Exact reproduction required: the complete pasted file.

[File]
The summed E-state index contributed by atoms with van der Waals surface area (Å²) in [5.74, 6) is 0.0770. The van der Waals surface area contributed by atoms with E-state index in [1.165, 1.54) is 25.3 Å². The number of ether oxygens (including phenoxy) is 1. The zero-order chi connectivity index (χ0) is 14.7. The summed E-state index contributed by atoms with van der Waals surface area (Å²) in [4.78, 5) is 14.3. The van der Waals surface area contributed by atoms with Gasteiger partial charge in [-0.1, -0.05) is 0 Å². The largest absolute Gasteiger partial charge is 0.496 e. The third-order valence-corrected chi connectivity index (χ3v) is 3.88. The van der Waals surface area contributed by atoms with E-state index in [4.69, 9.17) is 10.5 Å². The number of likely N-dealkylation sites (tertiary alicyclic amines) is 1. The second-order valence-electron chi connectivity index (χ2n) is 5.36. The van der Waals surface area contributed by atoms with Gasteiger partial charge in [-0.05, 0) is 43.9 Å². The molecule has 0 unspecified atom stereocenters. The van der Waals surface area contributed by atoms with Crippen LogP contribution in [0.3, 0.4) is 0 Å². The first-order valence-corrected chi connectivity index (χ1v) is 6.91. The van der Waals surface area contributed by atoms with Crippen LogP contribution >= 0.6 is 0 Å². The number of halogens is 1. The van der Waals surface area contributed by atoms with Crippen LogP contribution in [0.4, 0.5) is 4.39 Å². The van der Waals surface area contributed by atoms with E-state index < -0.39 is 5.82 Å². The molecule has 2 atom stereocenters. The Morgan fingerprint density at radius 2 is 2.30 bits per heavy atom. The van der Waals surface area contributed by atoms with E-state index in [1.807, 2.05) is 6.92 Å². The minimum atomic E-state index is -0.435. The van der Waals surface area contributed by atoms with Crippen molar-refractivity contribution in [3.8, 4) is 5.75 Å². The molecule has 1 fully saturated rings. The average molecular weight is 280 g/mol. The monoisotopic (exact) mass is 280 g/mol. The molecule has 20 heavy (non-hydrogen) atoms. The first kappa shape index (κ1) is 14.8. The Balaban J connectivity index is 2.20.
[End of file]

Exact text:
The summed E-state index contributed by atoms with van der Waals surface area (Å²) in [5.74, 6) is 0.0770. The van der Waals surface area contributed by atoms with E-state index in [1.165, 1.54) is 25.3 Å². The number of ether oxygens (including phenoxy) is 1. The zero-order chi connectivity index (χ0) is 14.7. The summed E-state index contributed by atoms with van der Waals surface area (Å²) in [4.78, 5) is 14.3. The van der Waals surface area contributed by atoms with Gasteiger partial charge in [-0.1, -0.05) is 0 Å². The largest absolute Gasteiger partial charge is 0.496 e. The third-order valence-corrected chi connectivity index (χ3v) is 3.88. The van der Waals surface area contributed by atoms with E-state index in [4.69, 9.17) is 10.5 Å². The number of likely N-dealkylation sites (tertiary alicyclic amines) is 1. The second-order valence-electron chi connectivity index (χ2n) is 5.36. The van der Waals surface area contributed by atoms with Gasteiger partial charge in [-0.05, 0) is 43.9 Å². The molecule has 0 unspecified atom stereocenters. The van der Waals surface area contributed by atoms with Crippen LogP contribution in [0.3, 0.4) is 0 Å². The first-order valence-corrected chi connectivity index (χ1v) is 6.91. The van der Waals surface area contributed by atoms with Crippen LogP contribution >= 0.6 is 0 Å². The number of halogens is 1. The van der Waals surface area contributed by atoms with Crippen LogP contribution in [0.4, 0.5) is 4.39 Å². The van der Waals surface area contributed by atoms with E-state index < -0.39 is 5.82 Å². The molecule has 2 atom stereocenters. The Morgan fingerprint density at radius 2 is 2.30 bits per heavy atom. The van der Waals surface area contributed by atoms with E-state index in [1.807, 2.05) is 6.92 Å². The minimum atomic E-state index is -0.435. The van der Waals surface area contributed by atoms with Crippen molar-refractivity contribution in [3.8, 4) is 5.75 Å². The molecule has 1 fully saturated rings. The average molecular weight is 280 g/mol. The monoisotopic (exact) mass is 280 g/mol. The molecule has 20 heavy (non-hydrogen) atoms. The first kappa shape index (κ1) is 14.8. The Balaban J connectivity index is 2.20.